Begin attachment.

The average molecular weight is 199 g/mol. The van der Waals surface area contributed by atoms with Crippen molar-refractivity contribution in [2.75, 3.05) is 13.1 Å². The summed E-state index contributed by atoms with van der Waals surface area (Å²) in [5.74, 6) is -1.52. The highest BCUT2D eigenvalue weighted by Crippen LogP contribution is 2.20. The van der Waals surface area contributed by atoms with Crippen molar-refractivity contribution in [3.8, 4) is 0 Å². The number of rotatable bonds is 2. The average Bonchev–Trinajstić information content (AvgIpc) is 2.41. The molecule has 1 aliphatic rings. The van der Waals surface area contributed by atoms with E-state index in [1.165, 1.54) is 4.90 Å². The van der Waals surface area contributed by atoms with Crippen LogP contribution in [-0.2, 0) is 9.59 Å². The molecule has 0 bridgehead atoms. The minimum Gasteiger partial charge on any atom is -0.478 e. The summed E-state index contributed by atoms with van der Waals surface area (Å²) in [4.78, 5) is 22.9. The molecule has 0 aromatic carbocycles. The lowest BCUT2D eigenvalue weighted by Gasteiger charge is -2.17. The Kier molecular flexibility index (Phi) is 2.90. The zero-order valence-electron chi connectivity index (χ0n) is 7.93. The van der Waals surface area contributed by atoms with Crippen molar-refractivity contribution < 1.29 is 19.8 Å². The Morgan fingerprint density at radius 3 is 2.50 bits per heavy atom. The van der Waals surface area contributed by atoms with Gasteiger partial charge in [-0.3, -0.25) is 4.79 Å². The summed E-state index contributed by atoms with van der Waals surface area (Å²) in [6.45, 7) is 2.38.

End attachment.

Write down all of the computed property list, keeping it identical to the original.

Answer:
The average molecular weight is 199 g/mol. The van der Waals surface area contributed by atoms with Crippen molar-refractivity contribution in [2.75, 3.05) is 13.1 Å². The summed E-state index contributed by atoms with van der Waals surface area (Å²) in [5.74, 6) is -1.52. The highest BCUT2D eigenvalue weighted by Crippen LogP contribution is 2.20. The van der Waals surface area contributed by atoms with Crippen molar-refractivity contribution in [3.8, 4) is 0 Å². The number of rotatable bonds is 2. The average Bonchev–Trinajstić information content (AvgIpc) is 2.41. The molecule has 1 aliphatic rings. The van der Waals surface area contributed by atoms with E-state index in [1.165, 1.54) is 4.90 Å². The van der Waals surface area contributed by atoms with Crippen LogP contribution in [-0.2, 0) is 9.59 Å². The molecule has 0 bridgehead atoms. The minimum Gasteiger partial charge on any atom is -0.478 e. The summed E-state index contributed by atoms with van der Waals surface area (Å²) in [4.78, 5) is 22.9. The molecule has 0 aromatic carbocycles. The lowest BCUT2D eigenvalue weighted by Gasteiger charge is -2.17. The Kier molecular flexibility index (Phi) is 2.90. The zero-order valence-electron chi connectivity index (χ0n) is 7.93. The van der Waals surface area contributed by atoms with Crippen molar-refractivity contribution < 1.29 is 19.8 Å². The Morgan fingerprint density at radius 3 is 2.50 bits per heavy atom. The van der Waals surface area contributed by atoms with Gasteiger partial charge in [-0.3, -0.25) is 4.79 Å². The summed E-state index contributed by atoms with van der Waals surface area (Å²) in [6.45, 7) is 2.38.